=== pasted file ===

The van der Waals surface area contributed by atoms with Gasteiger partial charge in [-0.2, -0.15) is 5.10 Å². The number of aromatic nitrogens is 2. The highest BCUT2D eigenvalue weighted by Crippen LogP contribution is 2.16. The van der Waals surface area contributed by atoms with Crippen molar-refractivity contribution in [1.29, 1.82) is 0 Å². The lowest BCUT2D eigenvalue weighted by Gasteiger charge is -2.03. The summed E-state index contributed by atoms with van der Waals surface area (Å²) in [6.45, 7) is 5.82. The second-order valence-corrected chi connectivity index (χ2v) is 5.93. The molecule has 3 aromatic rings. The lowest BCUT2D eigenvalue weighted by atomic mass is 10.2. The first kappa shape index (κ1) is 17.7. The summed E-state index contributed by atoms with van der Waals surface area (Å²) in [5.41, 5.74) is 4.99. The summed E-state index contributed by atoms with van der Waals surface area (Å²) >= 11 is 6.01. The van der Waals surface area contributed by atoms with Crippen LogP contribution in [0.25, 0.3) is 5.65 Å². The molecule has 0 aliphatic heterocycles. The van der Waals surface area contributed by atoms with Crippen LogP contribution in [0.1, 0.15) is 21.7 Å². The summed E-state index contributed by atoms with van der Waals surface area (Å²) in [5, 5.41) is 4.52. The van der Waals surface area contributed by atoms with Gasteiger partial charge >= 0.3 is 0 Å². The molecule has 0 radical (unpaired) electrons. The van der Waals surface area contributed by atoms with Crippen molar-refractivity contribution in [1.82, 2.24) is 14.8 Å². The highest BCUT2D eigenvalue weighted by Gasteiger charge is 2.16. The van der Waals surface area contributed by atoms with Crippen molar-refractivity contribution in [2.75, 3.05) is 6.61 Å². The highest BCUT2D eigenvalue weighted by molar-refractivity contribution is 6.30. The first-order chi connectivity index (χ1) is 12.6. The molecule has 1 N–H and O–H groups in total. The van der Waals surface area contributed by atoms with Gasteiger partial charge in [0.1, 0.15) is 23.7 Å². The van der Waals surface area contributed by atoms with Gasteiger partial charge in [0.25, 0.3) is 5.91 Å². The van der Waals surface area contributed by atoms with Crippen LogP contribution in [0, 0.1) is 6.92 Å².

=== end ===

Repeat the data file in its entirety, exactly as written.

The van der Waals surface area contributed by atoms with Gasteiger partial charge in [-0.2, -0.15) is 5.10 Å². The number of aromatic nitrogens is 2. The highest BCUT2D eigenvalue weighted by Crippen LogP contribution is 2.16. The van der Waals surface area contributed by atoms with Crippen molar-refractivity contribution in [1.29, 1.82) is 0 Å². The lowest BCUT2D eigenvalue weighted by Gasteiger charge is -2.03. The summed E-state index contributed by atoms with van der Waals surface area (Å²) in [6.45, 7) is 5.82. The second-order valence-corrected chi connectivity index (χ2v) is 5.93. The molecule has 3 aromatic rings. The lowest BCUT2D eigenvalue weighted by atomic mass is 10.2. The first kappa shape index (κ1) is 17.7. The summed E-state index contributed by atoms with van der Waals surface area (Å²) in [5.41, 5.74) is 4.99. The summed E-state index contributed by atoms with van der Waals surface area (Å²) >= 11 is 6.01. The van der Waals surface area contributed by atoms with Crippen LogP contribution in [0.25, 0.3) is 5.65 Å². The molecule has 0 aliphatic heterocycles. The van der Waals surface area contributed by atoms with Crippen LogP contribution in [0.1, 0.15) is 21.7 Å². The summed E-state index contributed by atoms with van der Waals surface area (Å²) in [5, 5.41) is 4.52. The van der Waals surface area contributed by atoms with Gasteiger partial charge >= 0.3 is 0 Å². The molecule has 0 radical (unpaired) electrons. The van der Waals surface area contributed by atoms with Crippen molar-refractivity contribution in [1.82, 2.24) is 14.8 Å². The highest BCUT2D eigenvalue weighted by Gasteiger charge is 2.16. The van der Waals surface area contributed by atoms with Crippen molar-refractivity contribution in [2.75, 3.05) is 6.61 Å². The highest BCUT2D eigenvalue weighted by molar-refractivity contribution is 6.30. The first-order chi connectivity index (χ1) is 12.6. The molecule has 1 N–H and O–H groups in total. The van der Waals surface area contributed by atoms with Gasteiger partial charge in [0.1, 0.15) is 23.7 Å². The van der Waals surface area contributed by atoms with Gasteiger partial charge in [0.25, 0.3) is 5.91 Å². The van der Waals surface area contributed by atoms with Crippen LogP contribution in [0, 0.1) is 6.92 Å².